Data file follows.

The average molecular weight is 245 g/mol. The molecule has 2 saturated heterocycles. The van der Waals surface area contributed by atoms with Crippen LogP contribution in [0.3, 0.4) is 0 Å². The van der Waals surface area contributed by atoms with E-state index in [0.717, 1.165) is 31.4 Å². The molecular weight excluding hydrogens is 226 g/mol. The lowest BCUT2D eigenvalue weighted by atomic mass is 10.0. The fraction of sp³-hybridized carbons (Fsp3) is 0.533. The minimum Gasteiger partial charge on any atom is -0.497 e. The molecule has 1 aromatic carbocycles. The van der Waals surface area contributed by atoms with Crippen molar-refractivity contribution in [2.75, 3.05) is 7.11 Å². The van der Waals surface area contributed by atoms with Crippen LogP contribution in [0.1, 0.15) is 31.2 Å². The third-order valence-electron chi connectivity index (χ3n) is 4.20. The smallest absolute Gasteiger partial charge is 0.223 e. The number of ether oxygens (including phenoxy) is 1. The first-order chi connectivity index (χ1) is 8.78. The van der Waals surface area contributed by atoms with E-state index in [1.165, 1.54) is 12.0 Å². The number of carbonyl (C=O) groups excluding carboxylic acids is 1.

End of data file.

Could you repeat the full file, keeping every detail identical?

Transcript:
The average molecular weight is 245 g/mol. The molecule has 2 saturated heterocycles. The van der Waals surface area contributed by atoms with Crippen LogP contribution in [0.3, 0.4) is 0 Å². The van der Waals surface area contributed by atoms with E-state index in [0.717, 1.165) is 31.4 Å². The molecular weight excluding hydrogens is 226 g/mol. The lowest BCUT2D eigenvalue weighted by atomic mass is 10.0. The fraction of sp³-hybridized carbons (Fsp3) is 0.533. The minimum Gasteiger partial charge on any atom is -0.497 e. The molecule has 1 aromatic carbocycles. The van der Waals surface area contributed by atoms with Crippen molar-refractivity contribution in [2.75, 3.05) is 7.11 Å². The van der Waals surface area contributed by atoms with Crippen LogP contribution in [0.1, 0.15) is 31.2 Å². The third-order valence-electron chi connectivity index (χ3n) is 4.20. The smallest absolute Gasteiger partial charge is 0.223 e. The number of ether oxygens (including phenoxy) is 1. The first-order chi connectivity index (χ1) is 8.78. The van der Waals surface area contributed by atoms with E-state index in [1.165, 1.54) is 12.0 Å². The number of carbonyl (C=O) groups excluding carboxylic acids is 1.